Watch: Investors need to be rebalancing

Share This Post

Share on facebook
Share on linkedin
Share on twitter
Share on email

S&P 500 Just Shy of Best Year Since 1997

Big Market Milestone Prompts Questions Around Rebalancing

As rosy consumer outlooks round-out the close of December, 2019, Jason Pride, Chief Investment Officer of private clients at Glenmede, and Kevin Simpson, Portfolio Manager at Capital Wealth Planning, join “Squawk Box” to discuss the markets after the Nasdaq closed about 9,000 for the first time.

2009 Reflections

When asked about his actions and buys back in 2009, Pride shared that he was arguing on behalf of investor rebalance ten years ago. “Clients were very worried at that time. Anybody that mispositioned themselves or had too much equity in their portfolio going into 2008 was having issues. We had seen a big move in equity markets, and yet the Fed was stepping in.”

Pullback Predictions

Pride responded to a more direct question about whether or not he would rebalance again now, ten years later, or if he thinks a pullback is coming.

“We’ve been advocating that investors do need to be rebalancing and pulling in their equity. We’re in the eleventh year of an economic expansion, and while we don’t see a recession as something that will happen within the next 12 months, we do think there are risks in the background making for difficult environment moving forward. Now is the time to put a risk-management game plan in place.”

Despite consumer optimism, Simpson was asked his read on the “full-steam-ahead” sentiment being shared throughout the market.

“We are feeling positive. I think we’re in the midst of a “Santa Claus” rally. Wall Street traders must have been terrific this year, as markets were great. Consumers came through in waves with holiday spending; online sales were up 19% year-to-year over last year. Headwinds are going to continue to abate, and the tailwinds will push us into 2020.”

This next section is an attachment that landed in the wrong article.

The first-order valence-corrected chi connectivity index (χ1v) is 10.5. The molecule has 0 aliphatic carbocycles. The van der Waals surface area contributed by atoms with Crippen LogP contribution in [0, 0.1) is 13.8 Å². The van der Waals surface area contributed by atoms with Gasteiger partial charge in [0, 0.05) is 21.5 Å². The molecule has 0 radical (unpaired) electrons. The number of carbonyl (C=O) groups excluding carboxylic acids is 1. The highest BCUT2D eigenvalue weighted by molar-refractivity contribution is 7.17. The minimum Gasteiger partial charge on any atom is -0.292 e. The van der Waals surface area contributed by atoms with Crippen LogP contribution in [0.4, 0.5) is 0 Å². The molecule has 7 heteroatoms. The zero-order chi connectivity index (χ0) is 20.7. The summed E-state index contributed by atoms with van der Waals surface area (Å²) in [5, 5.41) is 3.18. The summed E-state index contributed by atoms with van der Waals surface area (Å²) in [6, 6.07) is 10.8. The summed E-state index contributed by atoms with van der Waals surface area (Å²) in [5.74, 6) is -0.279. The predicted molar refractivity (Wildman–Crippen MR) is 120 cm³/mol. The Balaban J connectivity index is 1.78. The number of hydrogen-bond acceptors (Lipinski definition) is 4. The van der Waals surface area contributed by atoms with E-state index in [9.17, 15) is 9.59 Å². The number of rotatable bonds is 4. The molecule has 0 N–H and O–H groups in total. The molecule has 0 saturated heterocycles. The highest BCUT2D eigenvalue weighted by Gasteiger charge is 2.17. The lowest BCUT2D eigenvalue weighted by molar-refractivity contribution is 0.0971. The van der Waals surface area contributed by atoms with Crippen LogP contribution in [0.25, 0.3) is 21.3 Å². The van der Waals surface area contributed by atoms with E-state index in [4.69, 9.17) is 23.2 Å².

NASDAQ Predictions a Year from Now

When asked where he thinks the NASDAQ will be one year from now, Simpson replied firmly that the NASDAQ should not be used as a barometer.

“The S&P 500 is what we should look at. If you see the S&P 500 at 3,500, that’s eight percent from here, and getting back-to-back years of 20% returns might be more than we can hope for. But if we get to 3,500 or 3,600 on the high end, we’ll have a lot to celebrate again next year.”

More on Rebalancing

With rebalancing as the emerging theme of the “Squawk Box” discussion, Pride offered closing insights on where rebalancing should take place.

“Fixed income and cash is part of the rebalancing story. With fixed income, you have to play things a little bit differently; you have to play higher-yielding fixed income or the cash side of the equation, as opposed to traditional fixed income and treasuries.” Pride argued that we’re going to see lighter returns over the next year due to the strength of the returns this year, as things do have to normalize out.

Recession Indicator

Retouching on earlier consumer concerns around an impending recession, Pride shared an optimistic outlook by stating that he does not think a recession is not in the cards.

“Our recession indicator is pointing to nine or 10%, which is still pretty low. But the difference there is that for the majority of the economic expansion, it was at zero. There is something going on in the background of buildup of debt within the corporate sector and overspending by individuals. Some kind of extension of the economy could snap back in at some time, if given the wrong headwind.” 

 

More To Explore